Meet the woman who fixes cars

Namubiru fixes a car tyre at the garage. Photo by Abubaker Lubowa

In her greased blue overcoat, Esther Namubiru looks no different from your average mechanic. Unlike the heavily made-up women you will find selling spare parts in Kisekka Market, she is devoid of makeup with her natural hair worn in a ponytail. She does not wear trousers.
Her male colleagues are protective of her, suspicious of anyone who comes looking for Namubiru. It is understandable, seeing that she is the only woman in a half lit workshop full of car batteries, jerrycans of sulphuric acid, and clutters of old cars.
It is soon evident why. since she began working at Kiyingi’s Garage near Kitubulu on Entebbe Road, no other woman has come to ask for a job. Every now and then, Namubiru gets up to check on the levels of the 30 batteries she is charging.
“If they overcharge or overheat, we would have a disaster,” says the woman who once dreamt of becoming a medical doctor.
We sit at the back of the workshop, where there is very little light, on a seat that once graced a Land Cruiser, surrounded by jerrycans of acid. The incessant din of three-phase electricity, tapped directly from the pole outside is not for the fainthearted.
“There was a time in 2003 when I learnt how to plait and style hair in Kikajjo, Namasuba after my parents failed to pay for my A-Level education,” she says.
She quickly discovered that she was not cut out for salon work. She then drifted to Ntinda, working in a supermarket before joining Nkumba University restaurant in 2004.
“By 2006 I had had enough. I quit and sat at home. None of the jobs had made an impression on me. By then, I had met my husband and we began living together.”

Joining the garage
In April 2006, her husband’s friend informed them of a job at a garage.
“They needed a cashier but I had never studied accounting. I did not know what an invoice looked like.”
When the friend advised her to study a certificate in accounting since the position was to be filled in August, she almost despaired.
“I decided to go and explain my position to the owner of the garage. The first question he asked was if I knew what I was getting into. I told him I did not know how to balance accounting books but I was willing to learn.”
Taking a gamble, Diriisa Kiyingi hired her but told her to return after three months, in August. When she returned, he taught her how to write invoices and receipts.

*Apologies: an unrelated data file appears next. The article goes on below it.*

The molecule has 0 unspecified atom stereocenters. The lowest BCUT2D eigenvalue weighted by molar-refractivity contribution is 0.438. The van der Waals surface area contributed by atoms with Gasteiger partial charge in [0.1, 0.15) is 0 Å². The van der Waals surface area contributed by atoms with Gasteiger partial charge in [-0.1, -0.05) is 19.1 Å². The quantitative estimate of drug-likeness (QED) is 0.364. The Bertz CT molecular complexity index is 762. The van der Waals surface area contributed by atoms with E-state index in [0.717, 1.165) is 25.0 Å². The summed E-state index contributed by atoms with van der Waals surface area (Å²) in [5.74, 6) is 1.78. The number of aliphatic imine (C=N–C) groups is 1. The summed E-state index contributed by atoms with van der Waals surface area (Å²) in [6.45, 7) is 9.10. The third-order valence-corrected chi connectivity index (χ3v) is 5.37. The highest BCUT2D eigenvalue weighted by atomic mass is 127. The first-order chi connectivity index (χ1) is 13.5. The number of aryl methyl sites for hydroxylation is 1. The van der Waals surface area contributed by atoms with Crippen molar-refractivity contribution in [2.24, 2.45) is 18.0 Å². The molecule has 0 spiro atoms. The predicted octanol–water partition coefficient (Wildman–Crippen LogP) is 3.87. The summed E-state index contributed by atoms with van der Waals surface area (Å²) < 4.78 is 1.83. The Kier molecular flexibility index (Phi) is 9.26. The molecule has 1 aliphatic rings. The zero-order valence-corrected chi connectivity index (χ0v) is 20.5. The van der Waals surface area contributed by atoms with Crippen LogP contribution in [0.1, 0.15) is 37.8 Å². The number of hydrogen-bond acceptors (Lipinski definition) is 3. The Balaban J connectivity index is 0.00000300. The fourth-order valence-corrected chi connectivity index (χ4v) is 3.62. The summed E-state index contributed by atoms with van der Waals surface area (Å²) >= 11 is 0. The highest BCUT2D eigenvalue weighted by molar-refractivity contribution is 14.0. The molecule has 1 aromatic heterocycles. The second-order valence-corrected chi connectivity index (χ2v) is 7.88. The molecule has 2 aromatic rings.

“In the beginning he was strict. When I fell sick, I would take medicine and come to work. The same applied to funerals. I wanted to give up, but a mechanic, Hussein, encouraged me to work.”

Her work
A year into her work, Namubiru’s boss asked if she was willing to learn how to handle car batteries. Eagerly, she accepted.
“I had been watching my colleagues working on cars and I picked interest. When I was not busy chasing invoices in government ministries, I hang around them, handing them the tools they needed.”
At this point two gentlemen come inquiring if their batteries are full. The checking process involves tapping the batteries and listening to specific sounds they produce. “They are not full,” Namubiru replies. She asks the men to return in the morning.
“The water levels must be correct. This is not an easy task and when my boss began teaching me how to do it, I was afraid of the electric current.”

Charging and filling a dead battery is dangerous. First, one has to pour water into a can, and then pour concentrated acid into the water. The mixture is then put in the battery.
“My hands have to be steady when I’m making the mixture because if I do it hurriedly, the steam will burn me,” says the mother of one. “And once it did. When you pour acid in water, the first few seconds are deadly.”
Before, she used plastic gloves to protect her hands, but when they wore out, she never bought others.
“It has never occurred to me to buy another pair. The day I got burnt, I had forgotten to place a funnel on the mixing jerrycan. I also miscalculated the levels. The water was too little and the acid was too much. The burns were minor and I treated them by applying cooking oil.”
Namubiru also learnt how to repair the battery terminals used for charging.

Graduating to cars
Human beings are active learners, and Namubiru is no different. Soon, her interests moved beyond the workshop to the yard, which is littered with cars at various stages of repair.